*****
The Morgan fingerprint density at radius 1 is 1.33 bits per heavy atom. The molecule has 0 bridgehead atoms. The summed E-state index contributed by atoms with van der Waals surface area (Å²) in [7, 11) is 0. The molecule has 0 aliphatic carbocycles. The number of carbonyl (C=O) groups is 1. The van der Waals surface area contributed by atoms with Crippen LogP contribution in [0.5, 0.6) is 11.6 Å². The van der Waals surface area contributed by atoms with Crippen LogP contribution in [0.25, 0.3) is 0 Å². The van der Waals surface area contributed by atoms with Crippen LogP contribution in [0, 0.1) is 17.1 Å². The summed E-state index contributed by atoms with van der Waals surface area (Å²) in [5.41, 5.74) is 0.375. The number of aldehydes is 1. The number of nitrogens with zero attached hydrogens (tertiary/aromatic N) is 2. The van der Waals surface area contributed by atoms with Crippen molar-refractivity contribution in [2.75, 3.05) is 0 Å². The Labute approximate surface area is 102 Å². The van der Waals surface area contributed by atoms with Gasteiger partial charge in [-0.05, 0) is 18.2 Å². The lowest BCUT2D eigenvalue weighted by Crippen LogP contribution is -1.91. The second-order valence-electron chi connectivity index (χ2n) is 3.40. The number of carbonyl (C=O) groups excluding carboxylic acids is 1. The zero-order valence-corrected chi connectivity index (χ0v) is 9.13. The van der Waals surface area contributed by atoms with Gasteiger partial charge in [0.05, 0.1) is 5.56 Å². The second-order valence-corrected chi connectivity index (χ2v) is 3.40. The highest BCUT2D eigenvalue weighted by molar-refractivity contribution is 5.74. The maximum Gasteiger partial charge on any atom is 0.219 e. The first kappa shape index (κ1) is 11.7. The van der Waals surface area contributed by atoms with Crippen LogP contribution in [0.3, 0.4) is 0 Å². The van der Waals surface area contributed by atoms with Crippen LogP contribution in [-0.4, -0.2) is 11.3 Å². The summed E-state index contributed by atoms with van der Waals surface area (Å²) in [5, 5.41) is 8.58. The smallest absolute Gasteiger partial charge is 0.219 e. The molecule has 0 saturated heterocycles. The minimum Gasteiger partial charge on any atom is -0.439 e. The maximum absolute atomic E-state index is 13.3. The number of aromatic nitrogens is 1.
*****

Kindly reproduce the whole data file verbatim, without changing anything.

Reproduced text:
The Morgan fingerprint density at radius 1 is 1.33 bits per heavy atom. The molecule has 0 bridgehead atoms. The summed E-state index contributed by atoms with van der Waals surface area (Å²) in [7, 11) is 0. The molecule has 0 aliphatic carbocycles. The number of carbonyl (C=O) groups is 1. The van der Waals surface area contributed by atoms with Crippen LogP contribution in [0.5, 0.6) is 11.6 Å². The van der Waals surface area contributed by atoms with Crippen LogP contribution in [0.25, 0.3) is 0 Å². The van der Waals surface area contributed by atoms with Crippen LogP contribution in [0, 0.1) is 17.1 Å². The summed E-state index contributed by atoms with van der Waals surface area (Å²) in [5.41, 5.74) is 0.375. The number of aldehydes is 1. The number of nitrogens with zero attached hydrogens (tertiary/aromatic N) is 2. The van der Waals surface area contributed by atoms with Crippen molar-refractivity contribution in [2.75, 3.05) is 0 Å². The Labute approximate surface area is 102 Å². The van der Waals surface area contributed by atoms with Gasteiger partial charge in [-0.05, 0) is 18.2 Å². The lowest BCUT2D eigenvalue weighted by Crippen LogP contribution is -1.91. The second-order valence-electron chi connectivity index (χ2n) is 3.40. The number of carbonyl (C=O) groups excluding carboxylic acids is 1. The zero-order valence-corrected chi connectivity index (χ0v) is 9.13. The van der Waals surface area contributed by atoms with Gasteiger partial charge in [0.05, 0.1) is 5.56 Å². The second-order valence-corrected chi connectivity index (χ2v) is 3.40. The highest BCUT2D eigenvalue weighted by molar-refractivity contribution is 5.74. The maximum Gasteiger partial charge on any atom is 0.219 e. The first kappa shape index (κ1) is 11.7. The van der Waals surface area contributed by atoms with Crippen LogP contribution in [0.3, 0.4) is 0 Å². The van der Waals surface area contributed by atoms with Crippen LogP contribution in [-0.4, -0.2) is 11.3 Å². The summed E-state index contributed by atoms with van der Waals surface area (Å²) in [5, 5.41) is 8.58. The smallest absolute Gasteiger partial charge is 0.219 e. The molecule has 0 saturated heterocycles. The minimum Gasteiger partial charge on any atom is -0.439 e. The maximum absolute atomic E-state index is 13.3. The number of aromatic nitrogens is 1.